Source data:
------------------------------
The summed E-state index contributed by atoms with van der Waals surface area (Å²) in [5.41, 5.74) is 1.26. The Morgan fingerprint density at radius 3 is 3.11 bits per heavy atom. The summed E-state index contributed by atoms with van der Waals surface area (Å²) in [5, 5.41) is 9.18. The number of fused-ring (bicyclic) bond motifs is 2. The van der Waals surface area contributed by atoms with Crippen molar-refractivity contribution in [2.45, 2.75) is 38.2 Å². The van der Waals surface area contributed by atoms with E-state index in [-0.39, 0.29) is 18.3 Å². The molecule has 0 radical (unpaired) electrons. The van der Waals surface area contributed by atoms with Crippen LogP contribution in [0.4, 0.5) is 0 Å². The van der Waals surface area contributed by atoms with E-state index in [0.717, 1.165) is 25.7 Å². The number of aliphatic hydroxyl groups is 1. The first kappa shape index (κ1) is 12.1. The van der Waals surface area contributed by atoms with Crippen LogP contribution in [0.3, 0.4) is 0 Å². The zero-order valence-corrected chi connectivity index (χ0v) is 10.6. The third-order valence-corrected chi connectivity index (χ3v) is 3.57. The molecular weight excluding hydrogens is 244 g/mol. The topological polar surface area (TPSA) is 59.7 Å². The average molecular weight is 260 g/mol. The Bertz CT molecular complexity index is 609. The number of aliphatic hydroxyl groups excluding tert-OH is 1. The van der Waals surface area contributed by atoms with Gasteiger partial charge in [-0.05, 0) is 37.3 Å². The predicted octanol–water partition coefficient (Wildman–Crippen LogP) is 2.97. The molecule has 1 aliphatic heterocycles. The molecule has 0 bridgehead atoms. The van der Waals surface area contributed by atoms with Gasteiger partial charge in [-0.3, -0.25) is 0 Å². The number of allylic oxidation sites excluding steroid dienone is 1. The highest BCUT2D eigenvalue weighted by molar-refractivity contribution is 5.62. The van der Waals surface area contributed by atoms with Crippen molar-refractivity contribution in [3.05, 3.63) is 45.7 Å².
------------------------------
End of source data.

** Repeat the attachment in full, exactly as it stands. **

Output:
The summed E-state index contributed by atoms with van der Waals surface area (Å²) in [5.41, 5.74) is 1.26. The Morgan fingerprint density at radius 3 is 3.11 bits per heavy atom. The summed E-state index contributed by atoms with van der Waals surface area (Å²) in [5, 5.41) is 9.18. The number of fused-ring (bicyclic) bond motifs is 2. The van der Waals surface area contributed by atoms with Crippen molar-refractivity contribution in [2.45, 2.75) is 38.2 Å². The van der Waals surface area contributed by atoms with E-state index in [-0.39, 0.29) is 18.3 Å². The molecule has 0 radical (unpaired) electrons. The van der Waals surface area contributed by atoms with Crippen LogP contribution in [0.4, 0.5) is 0 Å². The van der Waals surface area contributed by atoms with E-state index in [0.717, 1.165) is 25.7 Å². The number of aliphatic hydroxyl groups is 1. The first kappa shape index (κ1) is 12.1. The van der Waals surface area contributed by atoms with Crippen LogP contribution in [0.3, 0.4) is 0 Å². The zero-order valence-corrected chi connectivity index (χ0v) is 10.6. The third-order valence-corrected chi connectivity index (χ3v) is 3.57. The molecular weight excluding hydrogens is 244 g/mol. The topological polar surface area (TPSA) is 59.7 Å². The average molecular weight is 260 g/mol. The Bertz CT molecular complexity index is 609. The number of aliphatic hydroxyl groups excluding tert-OH is 1. The van der Waals surface area contributed by atoms with Gasteiger partial charge in [-0.05, 0) is 37.3 Å². The predicted octanol–water partition coefficient (Wildman–Crippen LogP) is 2.97. The molecule has 1 aliphatic heterocycles. The molecule has 0 bridgehead atoms. The van der Waals surface area contributed by atoms with Gasteiger partial charge in [-0.3, -0.25) is 0 Å². The number of allylic oxidation sites excluding steroid dienone is 1. The highest BCUT2D eigenvalue weighted by molar-refractivity contribution is 5.62. The van der Waals surface area contributed by atoms with Crippen molar-refractivity contribution in [3.05, 3.63) is 45.7 Å².